There’s one more explanation for why the album is so remarkable: it is largely the work of one man —  Pierre Laube, who does almost everything, from instruments to vocals to programming, from lyrics to production to the artwork. He did have some talented help, however. Here’s the list of guest appearances:

Ed Warby (Hail Of Bullets, Ayreon, The 11th Hour, ex-Gorefest) – lead vocals on “The Frozen Wish”
Markus Hartung (Panzerkreuzer) – additional vocals on “Your Highness The Chaos”
Kris Clayton (Camel Of Doom, ex-Esoteric) – additional vocals on “Withering Leaves”
Daniela Laube – additional backing vocals on “The Weeping Trees”
Uwe Reinholz (Oak Ridge) – additional guitar solo on “Wither Leaves”




What motivated a masterstroke such as Anna? You listen to it, and the intensity is so palpable that you know the emotional and creative fuel had a specific source. And so it did. Anna is a concept album, explained by Pierre Laube as follows:

“Children – the most innocent of all involved in war and conflicts – often have nothing but their own individual protection mechanism. This mechanism — here Anna’s inner — combines the images of the experience and adds them to a grotesque painting — ominous, but a refuge.

“Always threatened by chaos, fear and death — but there are growing strength, longing and willpower. At the moment of the shooting of her father during the deportation of the family, the gates of her psyche open and accompany her until an indefinite end. In her imagination — and who knows, maybe even in her reality — there is no surrender. Not in life and not in death! As what happens, so consequently the musical themes have a strong bond and can not be separated this time.”

Laube continues, describing Anna as a “personal statement against political and religious fanaticism, the influencing, persecution and oppression of free thinking. I detest the dullness of blind obedience, opportunism and the deadhearted executing of commands. But what Anna hears, sees and feels, is content. Her way is representative of thousands of lowbrow children of her time, also for uncountable war children of past, present and future periods – NO MATTER WHAT ORIGIN!”




As noted, Anna will be released by Solitude Productions on September 26, and the physical manifestations of the album seem as ambitious and well-crafted as the music. The CD will be delivered with a 20-page booklet, which will also be downloadable as a PDF along with the digital version of the album. There will also be a Wooden Edition limited to 10 copies and including two bonus tracks (“This Seceptive Silence” and “Remembrance”), as well as a 96-page “Book Of Silhouettes” art and photo book, and a poster.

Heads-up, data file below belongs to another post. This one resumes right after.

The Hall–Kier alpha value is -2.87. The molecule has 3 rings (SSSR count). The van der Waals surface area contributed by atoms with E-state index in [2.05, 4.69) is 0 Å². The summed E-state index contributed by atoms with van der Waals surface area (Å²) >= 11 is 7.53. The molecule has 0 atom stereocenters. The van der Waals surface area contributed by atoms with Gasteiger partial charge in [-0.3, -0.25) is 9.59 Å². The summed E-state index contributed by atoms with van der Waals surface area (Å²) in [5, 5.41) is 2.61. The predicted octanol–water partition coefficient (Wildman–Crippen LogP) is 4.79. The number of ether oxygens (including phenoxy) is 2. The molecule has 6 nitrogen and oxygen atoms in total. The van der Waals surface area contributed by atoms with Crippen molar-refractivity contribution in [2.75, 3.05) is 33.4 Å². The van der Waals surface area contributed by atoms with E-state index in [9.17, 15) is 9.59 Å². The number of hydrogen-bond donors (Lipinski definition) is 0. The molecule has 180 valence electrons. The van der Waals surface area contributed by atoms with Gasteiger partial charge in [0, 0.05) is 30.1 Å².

For more information and to order these items from Doomed or Solitude, visit these locations:




  1. mehhhhhhhhh

    • I don’t know why you would bother to come here and leave a comment as useless as that. In case you hadn’t noticed, this isn’t Metal Sucks.

      • my apologies then (and my work blocks metal sucks so im more of a io/metalinjection guy). I appreciate that this was all done by one guy and it SOUNDS good but doesnt seem to go anywhere-just doesnt do anything for me. To each their own, yada yada but with so much music (like the new mithras) i cant waste my time on this. is that better?

        • Sort of. I obviously don’t agree, but agreeing with me or the other writers has never been a condition for commenting around here. We do hope for some explanation of critical comments.

          • Fair enough. I’ll do better in the future-I was towards the end of my shift and probably not in the best posting condition. Love the site, I’ve been lurking for a year or so but very rarely comment. I’ve never seen so much content! I can understand that you can’t always give something a full listen 😉

  2. This is a Killer release! Great review as well! Love you guys!! NCS4LIFE! \m/\m/

  3. The sombre mood of this album reminds me of a ‘doomified’ version of Gomorrah’s The Haruspex.

  4. is there a fucking way to fast fucking forward with sound cloud? fuck

  5. This is exactly the kind of album to listen to during a late night drawing session, it’s dark inspiration fuel aplenty 🙂

  6. I started listening while doing some unrelated reading at the same time. After the third song I realized “holy fuck”, this is some wild awesome music. So I started over from the first song, this time with more attention. You said it in the review: “progressive doom/death”, though I do not hear death in here. Whatever the label, this music is unique. There are even shards of psychedelic in some songs (though they dont extend for long). And some parts actually are “simply” rock–but then back to doom. Great review–it really captured the colors of the intricate, unusual, and sometimes unsettling songs on this album.

  7. I’m not really one for doom, but wow. This is incredible. The performances feel very honest, and those vocal/noise samples and effects are downright disturbing. Even the more musical ones (such as the beginning of “As Thoughts Begin To Be Tarnish”) make my skin crawl.